As I mentioned earlier this month, I’ve been encouraged by the interest in my planet generator experiment. In particular, I was surprised and excited by the wide diversity of interest outside of strict gaming and game development circles. This interest led a friend to suggest the possibility of developing a fully functional professional tool based on the experiment that had been predominantly intended for use in a strategy game.

After recovering from this month’s Ludum Dare game jam, followed by research, planning, and some early development, it appears that I’m definitely proceeding with this project. In terms of determining core features and priorities, I’m taking fantasy/sci-fi authors as my primary target audience, to aid them in their worldbuilding efforts. But the intention is that the software will be quite engaging for worldbuilders and map aficionados in general, as well as for those interested in procedural generation.

I’m presently working on implementing a rough vertical slice of all functionality. This vertical slice will include a Lua-scripted module system which will support the combination of various generators for different content, such as geological, hydrological, meteorological, ecological, cultural, and political data. A minimal selection of basic generators for some of this content will be developed. Presentation will also be designed to be flexible, to enable the visualization of different types of data, different styles of display, and different geometries (such as various map projections; that was a frequently requested feature). A few basic methods of exporting data and images will be implemented, since I am sure that people will want to use the results of this tool in ways that other software will handle far more effectively than anything I could develop. Finally, I hope to include some measure of control over tweaking specific aspects of the generated planet after the fact, for cases such as when a continent is almost perfect for a desired plot point but simply needs a little help to conform to an author’s vision.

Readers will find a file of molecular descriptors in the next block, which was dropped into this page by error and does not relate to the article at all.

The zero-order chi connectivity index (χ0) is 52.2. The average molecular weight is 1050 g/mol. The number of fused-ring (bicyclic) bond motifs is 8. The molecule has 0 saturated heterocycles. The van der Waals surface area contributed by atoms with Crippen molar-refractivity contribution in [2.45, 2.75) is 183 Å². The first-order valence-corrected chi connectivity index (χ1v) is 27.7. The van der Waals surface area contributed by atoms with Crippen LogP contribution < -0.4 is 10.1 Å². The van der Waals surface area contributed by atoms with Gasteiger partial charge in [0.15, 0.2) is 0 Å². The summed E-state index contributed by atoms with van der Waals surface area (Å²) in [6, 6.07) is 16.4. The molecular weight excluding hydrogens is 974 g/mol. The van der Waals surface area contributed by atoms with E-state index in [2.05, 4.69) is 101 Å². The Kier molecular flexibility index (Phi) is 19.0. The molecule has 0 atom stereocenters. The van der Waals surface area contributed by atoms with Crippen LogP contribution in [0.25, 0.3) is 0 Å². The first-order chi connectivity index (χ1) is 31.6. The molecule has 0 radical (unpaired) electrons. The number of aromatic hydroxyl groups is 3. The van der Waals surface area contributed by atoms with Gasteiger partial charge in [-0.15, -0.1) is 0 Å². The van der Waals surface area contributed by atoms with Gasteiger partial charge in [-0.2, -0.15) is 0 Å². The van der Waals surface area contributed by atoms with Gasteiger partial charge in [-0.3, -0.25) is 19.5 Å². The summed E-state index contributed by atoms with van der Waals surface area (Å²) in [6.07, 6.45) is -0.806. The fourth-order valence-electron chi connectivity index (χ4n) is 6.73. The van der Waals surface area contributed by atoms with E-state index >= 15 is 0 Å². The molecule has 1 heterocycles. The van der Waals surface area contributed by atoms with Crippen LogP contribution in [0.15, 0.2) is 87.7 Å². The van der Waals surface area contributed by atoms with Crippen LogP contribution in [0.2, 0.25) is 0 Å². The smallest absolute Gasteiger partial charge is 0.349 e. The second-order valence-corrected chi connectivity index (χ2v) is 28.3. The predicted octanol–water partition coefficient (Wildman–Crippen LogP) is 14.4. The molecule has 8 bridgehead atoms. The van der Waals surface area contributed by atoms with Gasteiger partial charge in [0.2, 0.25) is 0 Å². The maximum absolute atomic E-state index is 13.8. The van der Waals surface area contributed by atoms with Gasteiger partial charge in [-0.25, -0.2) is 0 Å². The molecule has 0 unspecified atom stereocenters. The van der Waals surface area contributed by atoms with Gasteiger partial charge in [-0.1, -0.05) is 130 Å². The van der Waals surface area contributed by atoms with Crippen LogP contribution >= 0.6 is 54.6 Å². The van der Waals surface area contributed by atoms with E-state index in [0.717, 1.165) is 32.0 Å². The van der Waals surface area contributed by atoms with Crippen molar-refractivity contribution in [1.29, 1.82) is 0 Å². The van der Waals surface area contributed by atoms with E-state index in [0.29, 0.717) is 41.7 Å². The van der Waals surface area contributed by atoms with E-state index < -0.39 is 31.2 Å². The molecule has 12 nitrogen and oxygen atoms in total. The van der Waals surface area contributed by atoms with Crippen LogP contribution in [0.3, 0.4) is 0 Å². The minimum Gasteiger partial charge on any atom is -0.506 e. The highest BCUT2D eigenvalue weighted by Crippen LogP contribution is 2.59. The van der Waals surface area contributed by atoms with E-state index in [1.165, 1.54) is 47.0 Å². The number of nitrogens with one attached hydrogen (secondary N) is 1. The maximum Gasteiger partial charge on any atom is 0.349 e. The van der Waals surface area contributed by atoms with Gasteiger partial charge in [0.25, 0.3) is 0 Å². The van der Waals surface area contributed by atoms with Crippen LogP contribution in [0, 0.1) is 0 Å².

Once that rough vertical slice is completed, I’ll be going back through each section to expand the available features and add plenty of polish. For example, I’d like to provide a few different elevation generators with plenty of configurable parameters. The tectonic plate system is likely to remain my favorite, but plenty of other algorithms exist to generate topology with a wide variety of characteristics. Presentation will certainly have plenty of room for expansion, also, as there are an untold number of map styles in existence, plenty of data to visualize, and a number of useful map projections. Export (and possibly some import) capabilities will similarly benefit from making multiple options available.

The current implementation has some basic generation semi-ported to C++ from my JavaScript experiment, a bare-bones start on the user interface, a single 2D map projection (the easy to implement equirectangular projection), and the ability to save the 2D or 3D view to an image file of (almost) any size. The elevation generation algorithm I’m using right now is far from perfect, and isn’t a direct port of my prior code, but here’s the result so far, projected to a 2D map:

Elevation data of a procedurally generated planet, projected onto a 2D surface using the equirectangular projection.

Elevation data of a procedurally generated planet, projected onto a 2D surface using the equirectangular projection.


Comment by labsenpai — 2014/12/31 @ 17:21

As a pen-n-paper scenario designer, all I would ask for are exportable, printing resolution images easy to key with text and icons. The details from generation are great for when the setting departs from pure fantasy.

Comment by Warren Knight — 2015/01/19 @ 15:18

I was(and am) inspired by your work on this. I have been playing around with the ideas a bit and although I am nowhere near the mathematician you are I have gotten a C# program working using a subdivided icosahedron in WPF3D. I have gotten the performance to where I can tesellate the icosahedron 6 times into 81920 triangles in about 16 seconds. I have done it up to 8 times which is around 1.3 million but the time becomes very long (on the order of 4 minutes) and I cant display a wire frame or I run out of memory (I have 16GBs on my machine) The problem I am having is assigning the triangles (in your case it would be the hexagons) to specific plates. I have tried looping through the triangles and assigning to the nearest plate which is very fast but comes out way too uniform. I have tried cycling through the plates adding a random adjacent triangle each time which looks okay (not great, you can get some odd shapes) but it’s dreadfully slow. Anyhow, I will keep banging on it and hopefully get it figured out :) I want to thank YOU very much for your inspiring work.

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